Since 1982, the duration (price risk) of nominal U.S. Treasury securities has risen 70% while the average coupon, or margin of safety, has dropped 85%. Meanwhile, the total amount of U.S. public federal debt has exploded higher by 1,600% and total U.S. credit market debt, as last reported by the Federal Reserve in 2015, has increased over 1,000% standing at $63.4 trillion.
When contrasted with nominal GDP ($18.6 trillion) as graphed below, one begins to gain a sense for how radically out of balance the accumulation of debt has been relative to the size of the economy required to support and service that debt. In other words, were it not for the steady long-term decline in interest rates, this arrangement likely would have collapsed under its own weight long ago.
To provide a slightly different perspective, consider the three tables below, which highlight the magnitude of government and personal debt burdens on an absolute basis as well as per household and as a percentage of median household income.
Data Courtesy St. Louis Federal Reserve (FRED) and USdebtclock.org
If every U.S. household allocated 100% of their income to paying off the nation’s total personal and governmental debt burden, it would take approximately six years to accomplish the feat (this calculation uses aggregated median household incomes). Keep in mind, this assumes no expenditures on income taxes, rent, mortgages, food, or other necessities. Equally concerning, the trajectory of the growth rate of this debt is parabolic.
As the tables above reflect, for over a generation, households, and the U.S. government have become increasingly dependent upon falling interest rates to fuel consumption, refinance existing debt and pay for expanded social and military obligations. The muscle memory of a growing addiction to debt is powerful, and it has created a false reality that it can go on indefinitely. Although no rational individual, CEO or policy-maker would admit to such a false reality, their behavior argues otherwise.
Investors Take Note
This article was written largely for investors who own securities with embedded interest rate risks such as those described above. Although we use U.S. Treasury Notes to illustrate, duration is a component of all bonds. The heightened sensitivities of price changes coupled with historically low offsetting coupons, in almost all cases, leaves investors in a more precarious position today than at any other time in U.S. history. In other words, investors, whether knowingly or unknowingly, have been encouraged by Fed policies to take these and other risks and are now subject to larger losses than at any time in the past.
This situation was beautifully illustrated by BlackRock’s CIO Rick Rieder in a presentation he gave this fall. In it he compared the asset allocation required for a portfolio to achieve a 7.50% target return in the years 1995, 2005 and 2015. He further contrasts those specific asset allocations against the volatility (risk) that had to be incurred given that allocation in each respective year. His takeaway was that investors must take on four times the risk today to achieve a return similar to that of 1995.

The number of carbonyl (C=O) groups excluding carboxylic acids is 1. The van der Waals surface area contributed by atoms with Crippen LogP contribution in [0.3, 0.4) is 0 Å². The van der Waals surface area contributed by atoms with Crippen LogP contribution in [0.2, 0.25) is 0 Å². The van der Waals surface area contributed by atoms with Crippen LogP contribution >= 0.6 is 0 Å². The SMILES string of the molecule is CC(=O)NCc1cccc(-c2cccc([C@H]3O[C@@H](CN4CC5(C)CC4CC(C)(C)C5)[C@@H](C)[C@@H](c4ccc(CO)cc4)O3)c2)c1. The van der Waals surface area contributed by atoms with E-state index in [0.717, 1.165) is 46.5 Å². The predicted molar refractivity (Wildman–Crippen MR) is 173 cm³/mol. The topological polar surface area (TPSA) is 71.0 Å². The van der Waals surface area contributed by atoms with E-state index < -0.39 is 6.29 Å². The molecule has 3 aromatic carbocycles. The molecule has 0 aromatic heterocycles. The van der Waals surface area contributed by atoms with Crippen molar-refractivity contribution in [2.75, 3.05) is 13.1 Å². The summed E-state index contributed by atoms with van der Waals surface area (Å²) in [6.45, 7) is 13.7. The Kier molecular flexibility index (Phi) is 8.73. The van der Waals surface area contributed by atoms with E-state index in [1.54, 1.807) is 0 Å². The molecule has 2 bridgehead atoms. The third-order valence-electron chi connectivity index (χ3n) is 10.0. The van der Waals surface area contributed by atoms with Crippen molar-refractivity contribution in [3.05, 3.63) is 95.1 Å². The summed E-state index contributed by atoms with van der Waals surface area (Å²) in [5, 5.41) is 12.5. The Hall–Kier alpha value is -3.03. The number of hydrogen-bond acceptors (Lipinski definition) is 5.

We generally agree with Stanley Druckenmiller. If enacted correctly, there are economic benefits to deregulation, tax reform and fiscal stimulus policies. However, we struggle to understand how higher interest rates for an economy so dependent upon ever-increasing amounts of leverage is not a major impediment to growth under any scenario. Also, consider that we have not mentioned additional structural forces such as demographics and stagnating productivity that will provide an increasingly brisk headwind to economic growth. Basing an investment thesis on campaign rhetoric without consideration for these structural obstacles is fraught with risk.
The size of the debt overhang and dependency of economic growth on low interest rates means that policy will not work going forward as it has in the past. Although it has been revealed to otherwise intelligent human beings on many historical occasions, we retain a false belief that the future will be like the past. If the Great Recession and post-financial crisis era taught us nothing else, it should be that the cost of too much debt is far higher than we believe. More debt and less discipline is not the solution to a pre-existing condition characterized by the same. The price tag for failing to acknowledge and address that reality rises exponentially over time.
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Any opinions expressed herein are solely those of the author, and do not in any way represent the views or opinions of any other person or entity.